Afghanistan is teetering on the edge. A little-known bill just passed the upper house of its parliament that could help counter threats to the country's stability and future development, but only if the U.S. government works with Afghanistan to ensure that it is fixed before it becomes law.
The United States hopes that Afghanistan's $1-trillion mineral wealth will kick-start the economy, reduce dependency on U.S. aid and ultimately fund Afghan security forces that can stand up to the Taliban. However, there is a serious risk this measure would instead fuel corruption and conflict, while generating little revenue for the government but a lot for insurgents and warlords.
A significant part of the last 30 years of conflict has been funded from the proceeds of natural resources, including emeralds and rubies. Initial research by Global Witness confirms that the Taliban and other armed groups are still taking a significant cut from mining in many parts of the country.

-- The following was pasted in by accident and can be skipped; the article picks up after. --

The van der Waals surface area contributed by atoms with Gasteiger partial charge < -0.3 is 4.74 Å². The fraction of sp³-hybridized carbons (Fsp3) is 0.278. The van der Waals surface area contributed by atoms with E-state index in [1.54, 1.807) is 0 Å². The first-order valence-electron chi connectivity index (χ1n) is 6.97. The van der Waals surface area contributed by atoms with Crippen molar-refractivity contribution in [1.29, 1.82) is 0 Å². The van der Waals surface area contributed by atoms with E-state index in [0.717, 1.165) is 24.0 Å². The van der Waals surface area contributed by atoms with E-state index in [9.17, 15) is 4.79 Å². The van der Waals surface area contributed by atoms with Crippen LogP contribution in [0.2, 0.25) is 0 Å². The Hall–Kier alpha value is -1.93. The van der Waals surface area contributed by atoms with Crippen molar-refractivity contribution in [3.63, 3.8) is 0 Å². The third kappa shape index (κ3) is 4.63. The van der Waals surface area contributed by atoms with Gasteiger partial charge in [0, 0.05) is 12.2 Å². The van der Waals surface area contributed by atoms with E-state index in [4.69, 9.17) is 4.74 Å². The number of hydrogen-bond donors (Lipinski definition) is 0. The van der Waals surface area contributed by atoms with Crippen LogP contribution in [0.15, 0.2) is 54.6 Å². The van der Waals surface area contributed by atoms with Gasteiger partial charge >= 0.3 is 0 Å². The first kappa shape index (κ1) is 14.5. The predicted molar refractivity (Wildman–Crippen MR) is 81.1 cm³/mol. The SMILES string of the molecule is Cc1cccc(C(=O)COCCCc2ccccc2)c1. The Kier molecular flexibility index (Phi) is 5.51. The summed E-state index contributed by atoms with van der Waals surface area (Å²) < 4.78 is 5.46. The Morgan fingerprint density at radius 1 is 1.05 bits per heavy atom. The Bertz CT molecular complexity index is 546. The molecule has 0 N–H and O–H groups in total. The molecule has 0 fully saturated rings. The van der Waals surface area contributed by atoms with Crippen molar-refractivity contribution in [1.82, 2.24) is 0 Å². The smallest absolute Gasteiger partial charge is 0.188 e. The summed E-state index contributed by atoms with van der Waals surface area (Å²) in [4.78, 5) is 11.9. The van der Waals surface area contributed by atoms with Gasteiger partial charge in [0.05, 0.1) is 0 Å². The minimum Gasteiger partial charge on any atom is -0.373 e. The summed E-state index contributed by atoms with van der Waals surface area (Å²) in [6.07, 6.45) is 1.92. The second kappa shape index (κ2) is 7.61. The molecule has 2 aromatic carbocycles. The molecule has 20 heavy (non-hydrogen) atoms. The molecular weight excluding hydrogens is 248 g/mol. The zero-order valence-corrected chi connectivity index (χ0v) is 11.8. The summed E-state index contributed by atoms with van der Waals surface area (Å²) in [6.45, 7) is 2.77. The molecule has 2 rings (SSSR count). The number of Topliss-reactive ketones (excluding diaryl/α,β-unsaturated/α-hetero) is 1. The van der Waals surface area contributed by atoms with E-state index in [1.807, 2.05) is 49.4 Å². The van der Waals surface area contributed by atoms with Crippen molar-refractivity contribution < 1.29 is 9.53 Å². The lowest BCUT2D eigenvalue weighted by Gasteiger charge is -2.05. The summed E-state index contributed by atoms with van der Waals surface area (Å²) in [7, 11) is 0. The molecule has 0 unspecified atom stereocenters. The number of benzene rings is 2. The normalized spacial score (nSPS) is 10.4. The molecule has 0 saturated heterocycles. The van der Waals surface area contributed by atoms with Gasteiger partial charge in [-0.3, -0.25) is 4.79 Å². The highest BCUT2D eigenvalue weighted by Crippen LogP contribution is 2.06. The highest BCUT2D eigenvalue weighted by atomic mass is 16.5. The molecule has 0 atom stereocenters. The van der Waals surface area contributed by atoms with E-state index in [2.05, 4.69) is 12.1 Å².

So the mining law matters. What the proposed law, which would replace an existing one, is supposed to do is set out how contracts for the vast mineral riches are granted, who is eligible to get them, what taxes they will pay and what protections there are for the environment and local communities. It should help determine whether the Afghan people receive their fair share of revenue from their natural wealth, or whether power brokers and corrupt officials will pocket the funds in dirty deals. It should spell out whether ordinary Afghans have any right to know who owns the contracts.
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